That is, when I release my edges, my feet naturally move towards each other. I believe, (but don’t know for certain) that my back foot releases to a more neutral stance. I don’t have to think about this movement; it’s not intentional. The movement just happens as a response to releasing the muscles. This makes the up shuffle easier to execute. One’s feet have moved to a more neutral relationship. From this neutral stance, it doesn’t take much effort to move the feet past each other. I want to stress that in my opinion the lead change phase takes place only until the feet just pass. Whether one moves fully into the next telemark position depends upon what kind of turn is intended.
Aaron Perlman from the Northstar telemark school is a proponent of dropping what will be the back foot backwards, a sort of “moon-walk” approach. I did it that way for a while. But I feel it has no advantages, as long as one isn’t trying to push the front foot forward into a static, old-school telemark position. As long as the feet are dynamic, I think both feet can move.
If I want to use a spreading technique (as in a garland), moving both feet in opposite directions gives me a lot more power than just moving the back foot. Plus, moving both feet, it’s easier for me to keep my weight centered. I think that centered weight is key to a strong telemark. When I only move the next back foot, I have a tendency to balance on the front foot during a portion of the movement. That means skiing on one ski for a while, which I find is less stable; balancing on one ski loses one of the main advantages of the telemark turn: skiing on both skis’ edges at the same time.
What’s the timing of the lead change?
For a series of short turns straight down the fall line, my lead change timing happens gradually after the finish of the last turn. The lead change happens while the skis are light and moving towards or crossing the fall line. I try for the smoothest, most graceful transitions from one part of the turn to the next. I up shuffle rather slowly, letting gravity and the forces that were built up in my body through the last turn power my skis towards the next. While these forces are acting on me, I change my lead ski. All of this happens during this light, unweighted moment.
After my feet have changed position, I feel for the new edge to begin to arc in the snow. By the point where I feel my new edge make contact, I will be more or less in my new telemark position. If my feet aren’t far enough apart for me to get some weight onto my back foot, then I do a little “spreading of peanut butter” to open my feet up. Then I begin the process of edging and pressuring through to the finish of the turn. The whole thing happens as a slow motion dance, even though the turns are short and actually happening rather quickly. It’s almost as though I’ve slowed time down. There’s a natural rhythm that I fall into.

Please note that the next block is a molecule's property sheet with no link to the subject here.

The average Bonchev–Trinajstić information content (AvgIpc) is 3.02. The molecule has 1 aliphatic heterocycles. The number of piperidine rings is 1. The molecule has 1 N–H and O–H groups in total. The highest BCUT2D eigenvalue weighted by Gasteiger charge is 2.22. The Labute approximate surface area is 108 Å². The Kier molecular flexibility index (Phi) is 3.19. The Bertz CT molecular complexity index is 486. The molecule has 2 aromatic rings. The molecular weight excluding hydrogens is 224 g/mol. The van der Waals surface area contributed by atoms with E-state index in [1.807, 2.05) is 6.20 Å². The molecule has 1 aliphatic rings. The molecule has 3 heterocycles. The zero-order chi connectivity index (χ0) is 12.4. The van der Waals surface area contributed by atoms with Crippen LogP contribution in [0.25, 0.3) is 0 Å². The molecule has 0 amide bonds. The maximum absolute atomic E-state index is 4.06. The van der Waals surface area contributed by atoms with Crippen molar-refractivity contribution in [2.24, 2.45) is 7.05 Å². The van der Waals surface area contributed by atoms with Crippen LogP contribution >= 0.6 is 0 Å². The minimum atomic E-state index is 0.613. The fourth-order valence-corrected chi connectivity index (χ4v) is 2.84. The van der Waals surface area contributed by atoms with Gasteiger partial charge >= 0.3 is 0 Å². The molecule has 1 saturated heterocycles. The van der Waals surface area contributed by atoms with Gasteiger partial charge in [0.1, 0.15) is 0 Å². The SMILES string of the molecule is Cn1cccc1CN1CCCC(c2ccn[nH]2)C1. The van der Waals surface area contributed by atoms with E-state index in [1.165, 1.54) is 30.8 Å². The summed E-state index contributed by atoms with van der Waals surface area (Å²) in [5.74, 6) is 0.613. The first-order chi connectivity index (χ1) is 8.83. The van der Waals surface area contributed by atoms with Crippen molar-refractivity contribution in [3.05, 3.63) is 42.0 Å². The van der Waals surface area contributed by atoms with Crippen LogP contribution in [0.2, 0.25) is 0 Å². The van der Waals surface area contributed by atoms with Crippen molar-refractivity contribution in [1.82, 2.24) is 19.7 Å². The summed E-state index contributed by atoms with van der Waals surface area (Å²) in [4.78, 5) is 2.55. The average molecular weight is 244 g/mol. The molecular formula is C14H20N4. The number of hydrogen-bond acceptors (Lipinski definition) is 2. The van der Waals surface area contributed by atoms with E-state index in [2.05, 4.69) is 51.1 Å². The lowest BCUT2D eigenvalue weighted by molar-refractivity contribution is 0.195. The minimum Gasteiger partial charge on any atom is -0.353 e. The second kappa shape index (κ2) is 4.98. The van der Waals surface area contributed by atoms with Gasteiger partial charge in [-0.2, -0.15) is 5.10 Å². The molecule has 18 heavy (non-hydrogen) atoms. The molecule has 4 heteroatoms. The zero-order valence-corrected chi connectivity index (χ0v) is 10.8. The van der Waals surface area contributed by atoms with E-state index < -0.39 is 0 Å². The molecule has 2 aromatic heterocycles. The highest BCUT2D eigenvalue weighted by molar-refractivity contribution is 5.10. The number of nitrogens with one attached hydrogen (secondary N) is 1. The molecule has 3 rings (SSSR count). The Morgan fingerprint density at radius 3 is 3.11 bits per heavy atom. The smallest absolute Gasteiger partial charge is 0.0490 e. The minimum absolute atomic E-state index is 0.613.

For long, cruising carved turns, I like to get the lead change over early so that I’m in my next telemark position from where I can get the skis on edge as soon as possible and pressure them steadily through the arc of the turn. I use almost the same timing as old-school telemark. I release my edges with a pole plant, up-shuffle quickly, and then settle into the new turn. Through this whole process, I will have not yet gone into the fall line. The lead change will occur right out of the finish of the last turn. I’m already edged and pressuring my new turn while still in the the arc of the last turn. By the time I hit the fall line again, I’m well into my new turn. In these long turns, my lead change happens very early, at the very beginning of the turn; it happens very quickly in order to maximize the amount of time I’m on edge and making an arc.
There’s one more lead change timing that I use. When I’m in snow about which I’m unsure, when I’m testing the slope, where the snow is harder, or where I want more precision in my turn initiation, I increase the delay before the lead change. I consciously begin my turn with a pronounced monomark. Remembering what I wrote above, that my feet will have returned to a more neutral position organically, I let the skis start sliding into the new arc and the new edge while still leaving my feet unchanged.
I find that there are a couple of advantages to this timing:
- increased early edge control
- more movement for a spreading turn
Starting the turn from the old telemark position will knock me on my rear in deep, heavier snow. For one thing, turning with the skis in a monomark presents a lot of extra ski length to power through heavy snow. With the skis offset in a telemark position, the ski edge being initiated into the new turn is a lot longer than the length of one ski alone. And, this position isn’t as stable while the skis are light. If one of my skis gets pushed out of parallel while it’s light and slipping into the new turn, I suddenly have my skis going in 2 directions. Yikes!
So I use this technique when on harder or very packed snow only. Still, delaying the lead change does have its uses.